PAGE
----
York Faculty of Education Professor Carl James (left) is one of six individuals who will be recognized today at the 14th Annual New Pioneers Awards for their outstanding achievements and contributions to Canadian society. James will receive the New Pioneers Community Service Award sponsored by Manulife Financial at a gala dinner tonight at the Metro Toronto Convention Centre.
Established in 1993, the New Pioneers Awards celebrate diversity and illustrate the benefits of multiculturalism by showcasing the achievements of immigrants and refugees. The awards were established by Skills for Change, a not-for-profit organization that provides employment-focused programs to newcomers. Recipients are recognized for their accomplishments in the categories of arts, community service, entrepreneurship, science and technology, youth, and as a Skills for Change Graduate.
James migrated to Canada from the island of Antigua in 1973 to pursue post-secondary studies. As a student he volunteered for the Black Education Project by tutoring newly arrived Caribbean youth and ever since has dedicated himself community service.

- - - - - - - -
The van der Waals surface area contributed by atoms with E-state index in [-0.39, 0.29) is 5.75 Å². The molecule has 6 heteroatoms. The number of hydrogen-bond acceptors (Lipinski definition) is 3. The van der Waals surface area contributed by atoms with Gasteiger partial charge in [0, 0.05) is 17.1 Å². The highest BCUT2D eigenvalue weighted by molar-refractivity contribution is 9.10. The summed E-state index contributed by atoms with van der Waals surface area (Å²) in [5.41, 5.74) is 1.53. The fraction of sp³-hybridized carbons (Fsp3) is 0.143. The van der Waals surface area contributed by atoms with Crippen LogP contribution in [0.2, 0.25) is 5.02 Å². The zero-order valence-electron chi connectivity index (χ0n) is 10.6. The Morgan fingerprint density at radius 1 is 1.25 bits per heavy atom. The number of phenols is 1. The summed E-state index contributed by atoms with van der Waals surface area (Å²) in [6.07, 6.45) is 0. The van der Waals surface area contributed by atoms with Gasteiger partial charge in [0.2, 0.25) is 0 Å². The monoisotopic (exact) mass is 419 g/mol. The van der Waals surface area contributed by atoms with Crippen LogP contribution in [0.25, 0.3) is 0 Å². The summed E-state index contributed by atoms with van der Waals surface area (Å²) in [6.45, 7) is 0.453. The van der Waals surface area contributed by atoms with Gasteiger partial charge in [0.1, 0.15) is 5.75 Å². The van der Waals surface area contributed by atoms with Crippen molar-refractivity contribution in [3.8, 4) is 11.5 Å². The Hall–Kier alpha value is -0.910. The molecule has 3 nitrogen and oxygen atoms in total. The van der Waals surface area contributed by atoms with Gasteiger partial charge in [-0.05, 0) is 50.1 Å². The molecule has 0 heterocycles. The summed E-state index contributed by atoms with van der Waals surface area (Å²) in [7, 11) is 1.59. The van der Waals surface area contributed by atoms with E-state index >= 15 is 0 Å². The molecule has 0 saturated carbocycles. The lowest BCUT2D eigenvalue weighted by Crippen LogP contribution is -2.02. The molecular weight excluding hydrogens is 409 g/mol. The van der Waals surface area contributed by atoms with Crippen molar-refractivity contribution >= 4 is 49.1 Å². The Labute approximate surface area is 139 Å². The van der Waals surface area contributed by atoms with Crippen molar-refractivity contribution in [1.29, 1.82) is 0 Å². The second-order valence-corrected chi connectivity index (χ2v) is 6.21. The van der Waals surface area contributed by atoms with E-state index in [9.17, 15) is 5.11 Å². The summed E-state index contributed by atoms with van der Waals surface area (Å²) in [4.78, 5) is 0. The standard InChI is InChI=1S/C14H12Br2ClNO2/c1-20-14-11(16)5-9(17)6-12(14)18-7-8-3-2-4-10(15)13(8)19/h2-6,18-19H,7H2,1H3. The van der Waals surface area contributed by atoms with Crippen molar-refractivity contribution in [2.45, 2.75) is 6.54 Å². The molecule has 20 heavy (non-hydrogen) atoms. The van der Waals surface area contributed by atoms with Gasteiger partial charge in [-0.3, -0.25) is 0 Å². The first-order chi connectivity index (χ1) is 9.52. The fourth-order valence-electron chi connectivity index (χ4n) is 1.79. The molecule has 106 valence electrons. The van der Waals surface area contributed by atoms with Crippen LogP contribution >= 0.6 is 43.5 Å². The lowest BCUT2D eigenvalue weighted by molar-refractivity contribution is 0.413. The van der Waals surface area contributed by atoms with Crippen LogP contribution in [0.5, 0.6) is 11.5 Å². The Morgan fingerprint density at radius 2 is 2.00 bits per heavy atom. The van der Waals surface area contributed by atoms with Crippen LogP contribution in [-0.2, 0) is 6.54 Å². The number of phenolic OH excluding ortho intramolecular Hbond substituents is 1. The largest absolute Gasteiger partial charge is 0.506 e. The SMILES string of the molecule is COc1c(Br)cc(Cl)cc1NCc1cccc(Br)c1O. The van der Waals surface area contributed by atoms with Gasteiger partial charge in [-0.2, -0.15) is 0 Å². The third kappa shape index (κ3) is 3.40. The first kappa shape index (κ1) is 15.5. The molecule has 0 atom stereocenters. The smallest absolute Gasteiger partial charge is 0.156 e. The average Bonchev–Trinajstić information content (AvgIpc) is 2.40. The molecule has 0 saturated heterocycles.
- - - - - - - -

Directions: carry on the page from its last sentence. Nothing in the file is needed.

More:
This early voluntary work molded his contributions to the community and influenced his professional life. Today he is well known as a public educator who promotes equity, anti-racist education and the healthy development of youth. As a professor in York’s Faculty of Education (also affiliated with the Department of Sociology and the School of Social Work), he draws on his front-line experience as a youth worker and shares his knowledge and research with the community.
James, a prolific scholar, has been profiled in the Toronto Star for his most recent book Race in Play: Understanding the Socio-Cultural Worlds of Student Athletes (2005) which looks at how race operates systemically in the lives of high school student athletes to influence their schooling experiences, scholarship aspirations, and educational outcomes. In January 2006, he was awarded an honorary doctorate from Uppsala University in Sweden for his contribution to social equity and anti-racism education (see the Jan. 16, 2006 issue of YFile for the full story).
“Carl James personifies what the New Pioneer Awards are all about,” said Jane Cullingworth, executive director of Skills for Change. “The selection committee – which is made up of community stakeholders – was very impressed with his work in the community, particularly his work with youth. They were also stuck by his approach to his work and his very inclusive perspective. We are very happy to have the opportunity to recognize his outstanding work.”